The story of Rififi in Tokyo as we understand it involves a gang of French thieves in Japan. Van Hekken (Charles Vanel) arrives in Japan and the plan is apparently to steal a priceless diamond which is kept in the electronically protected vault of the Bank of Tokyo. Instead of filling us with the actual plan by which the gem will be stolen, Deray gives us a sense of the people involved, the experimental nature of the technology being employed and the relationship of the players to technology. More importantly, the film shows us various aspects of the ongoing action without giving us explanations. For some reason an underworld group is interested in the doings of the Frenchmen and it comes out that this is because any untoward criminal activity could upset their cozy relationship with the police. Van Hekken’s assistant is Danny Riquet (Eric Okada) and the Japanese gang has him murdered. Following Riquet’s death, Riquet’s old army friend Carl Mersen (Karl Boehm) joins Van Hekken to avenge his friend’s slaying. Further trouble arises when Mersen becomes involved with Françoise Merigne, the sluttish wife of Van Hekken’s electrical expert, a man who wanted to be a scientist but is now reduced to crime. The trio eventually makes its way into the bank vault, and Van Hekken gets the cherished jewel. As he is about to leave, however, an iron cage descends from the ceiling and imprisons him inside the vault. As Mersen escapes from the bank, he hears Van Hekken shoot himself to avoid capture. The film ends with Mersen walking out of the bank at dawn but followed by people in an automobile – apparently antagonistic to him.
Making Rififi in Tokyo very different from most other heist films is the sense to be got from it that no one participating in the action gets the full picture of what is happening. Riquet’s killing, for instance, is arranged like this: Van Hekken and some others sit at a café while Riquet is outside and it is apparent that he is being watched by two Japanese men. Riquet is desperate and has to pass on information to Van Hekken but he cannot make his connection with the latter evident. He therefore goes to a telephone at the café and speaks loudly into it – the words really meant for Van Hekken to overhear. When he is killed a few minutes later close to a railway bridge, there is the sense that he is as unaware of why he is killed as those who are killing him are unaware of why he is being targeted. But if it is all part of a larger scheme, there is no one completely in the know – not even the mastermind. When Van Hekken is trapped in the bank, the cage descends upon him suddenly with neither he nor the audience expecting it to happen. But the effect is neither suspense nor surprise; considering that Van Hekken is an old man who has been trying courageously to use technology he does not understand to pull off the last heist of his career, it is tragicomic. He might perhaps be compared to someone out of Sam Peckinpah’s world –the western hero rendered tragically redundant because of the advent of technology – the machine gun and the motorcar. The difference is that there is a certain absurdity in Van Hekken’s fate because he does not understand. Georges Delerue’s great music is therefore suitably melancholic without ascending into grandeur or descending into sentimentality.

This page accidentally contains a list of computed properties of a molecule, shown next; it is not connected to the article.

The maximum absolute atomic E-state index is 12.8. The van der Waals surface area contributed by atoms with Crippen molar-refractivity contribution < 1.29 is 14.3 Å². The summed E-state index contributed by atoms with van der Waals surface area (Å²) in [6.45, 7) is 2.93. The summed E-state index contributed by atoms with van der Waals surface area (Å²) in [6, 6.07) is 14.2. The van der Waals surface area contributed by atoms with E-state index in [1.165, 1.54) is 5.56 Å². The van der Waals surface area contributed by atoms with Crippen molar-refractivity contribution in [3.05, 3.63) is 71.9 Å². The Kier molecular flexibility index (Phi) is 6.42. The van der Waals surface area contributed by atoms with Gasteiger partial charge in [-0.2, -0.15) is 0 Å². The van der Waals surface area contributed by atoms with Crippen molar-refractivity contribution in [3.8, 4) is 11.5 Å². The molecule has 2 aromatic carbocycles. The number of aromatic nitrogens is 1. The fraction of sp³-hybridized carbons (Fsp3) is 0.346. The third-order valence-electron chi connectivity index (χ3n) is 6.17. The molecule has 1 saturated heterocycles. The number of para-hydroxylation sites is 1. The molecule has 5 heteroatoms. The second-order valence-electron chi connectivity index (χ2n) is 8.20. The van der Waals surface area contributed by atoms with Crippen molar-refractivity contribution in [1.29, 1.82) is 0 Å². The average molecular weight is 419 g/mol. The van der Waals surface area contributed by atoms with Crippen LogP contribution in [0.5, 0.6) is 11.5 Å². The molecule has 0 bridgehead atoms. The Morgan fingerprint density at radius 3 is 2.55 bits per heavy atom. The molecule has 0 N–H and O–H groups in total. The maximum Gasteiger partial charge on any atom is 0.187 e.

Making Rififi in Tokyo a modernist experiment rather than a paean to the tragic hero rendered innocuous by technology is the fact that the film keeps us virtually as much in the dark about the underlying ‘meaning’ of the happenings as the protagonists are about their destinies – at least until the events come together in our minds. There is perhaps a clue in the way the film is shot (brilliantly by Tadashi Aramaki) that tells us what Deray is trying to do. The film focuses on this or that aspect of the cityscape or Japan’s industrial landscape in the manner of a Cubist painting. Often, we see the edge of a skyscraper against the sky, an empty street at dawn with the traffic just starting up or a set of neon signs at night and the compositions could be by Braque or Picasso – so starkly geometric is the composition. In Cubist artworks, objects are broken up, analyzed, and re-assembled in an abstracted form—instead of depicting objects from one viewpoint, the artist depicts the subject from a multitude of viewpoints to represent the subject in a greater context. Often the surfaces intersect at seemingly random angles, removing a coherent sense of depth. One wonders at this point if the narration is not trying to do in time what Cubism tried to do in space. The fact that is succeeds brilliantly makes Rififi in Tokyo one of the most philosophically audacious crime thrillers of all time because it does so much more than simply thrill.